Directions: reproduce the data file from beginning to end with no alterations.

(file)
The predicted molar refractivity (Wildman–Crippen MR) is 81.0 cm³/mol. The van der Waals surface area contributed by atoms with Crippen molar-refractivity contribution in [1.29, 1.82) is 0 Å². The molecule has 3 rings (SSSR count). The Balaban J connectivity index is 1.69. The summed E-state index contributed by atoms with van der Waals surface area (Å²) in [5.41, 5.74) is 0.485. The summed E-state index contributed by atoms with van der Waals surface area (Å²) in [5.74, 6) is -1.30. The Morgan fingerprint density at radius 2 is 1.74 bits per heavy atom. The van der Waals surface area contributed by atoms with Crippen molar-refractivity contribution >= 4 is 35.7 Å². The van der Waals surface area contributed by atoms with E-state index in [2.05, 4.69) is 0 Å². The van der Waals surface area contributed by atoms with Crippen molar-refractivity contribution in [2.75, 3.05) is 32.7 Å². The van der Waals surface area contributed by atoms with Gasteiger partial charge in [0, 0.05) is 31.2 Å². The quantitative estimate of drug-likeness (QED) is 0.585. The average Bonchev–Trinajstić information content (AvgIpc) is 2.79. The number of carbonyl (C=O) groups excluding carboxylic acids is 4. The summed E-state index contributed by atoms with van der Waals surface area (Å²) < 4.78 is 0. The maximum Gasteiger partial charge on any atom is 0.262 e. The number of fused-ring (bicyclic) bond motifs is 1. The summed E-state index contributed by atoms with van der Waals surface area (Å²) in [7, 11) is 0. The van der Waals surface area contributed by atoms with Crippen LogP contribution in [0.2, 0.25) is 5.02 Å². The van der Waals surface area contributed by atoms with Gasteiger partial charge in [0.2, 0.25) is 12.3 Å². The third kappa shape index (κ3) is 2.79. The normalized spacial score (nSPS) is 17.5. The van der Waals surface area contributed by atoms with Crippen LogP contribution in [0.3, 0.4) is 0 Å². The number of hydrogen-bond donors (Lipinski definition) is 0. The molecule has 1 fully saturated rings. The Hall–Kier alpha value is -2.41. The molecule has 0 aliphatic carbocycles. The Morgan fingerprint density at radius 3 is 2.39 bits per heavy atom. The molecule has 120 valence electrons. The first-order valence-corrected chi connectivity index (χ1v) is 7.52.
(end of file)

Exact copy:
The predicted molar refractivity (Wildman–Crippen MR) is 81.0 cm³/mol. The van der Waals surface area contributed by atoms with Crippen molar-refractivity contribution in [1.29, 1.82) is 0 Å². The molecule has 3 rings (SSSR count). The Balaban J connectivity index is 1.69. The summed E-state index contributed by atoms with van der Waals surface area (Å²) in [5.41, 5.74) is 0.485. The summed E-state index contributed by atoms with van der Waals surface area (Å²) in [5.74, 6) is -1.30. The Morgan fingerprint density at radius 2 is 1.74 bits per heavy atom. The van der Waals surface area contributed by atoms with Crippen molar-refractivity contribution >= 4 is 35.7 Å². The van der Waals surface area contributed by atoms with E-state index in [2.05, 4.69) is 0 Å². The van der Waals surface area contributed by atoms with Crippen molar-refractivity contribution in [2.75, 3.05) is 32.7 Å². The van der Waals surface area contributed by atoms with Gasteiger partial charge in [0, 0.05) is 31.2 Å². The quantitative estimate of drug-likeness (QED) is 0.585. The average Bonchev–Trinajstić information content (AvgIpc) is 2.79. The number of carbonyl (C=O) groups excluding carboxylic acids is 4. The summed E-state index contributed by atoms with van der Waals surface area (Å²) < 4.78 is 0. The maximum Gasteiger partial charge on any atom is 0.262 e. The number of fused-ring (bicyclic) bond motifs is 1. The summed E-state index contributed by atoms with van der Waals surface area (Å²) in [7, 11) is 0. The van der Waals surface area contributed by atoms with Crippen LogP contribution in [0.2, 0.25) is 5.02 Å². The van der Waals surface area contributed by atoms with Gasteiger partial charge in [0.2, 0.25) is 12.3 Å². The third kappa shape index (κ3) is 2.79. The normalized spacial score (nSPS) is 17.5. The van der Waals surface area contributed by atoms with Crippen LogP contribution in [0.3, 0.4) is 0 Å². The number of hydrogen-bond donors (Lipinski definition) is 0. The molecule has 1 fully saturated rings. The Hall–Kier alpha value is -2.41. The molecule has 0 aliphatic carbocycles. The Morgan fingerprint density at radius 3 is 2.39 bits per heavy atom. The molecule has 120 valence electrons. The first-order valence-corrected chi connectivity index (χ1v) is 7.52.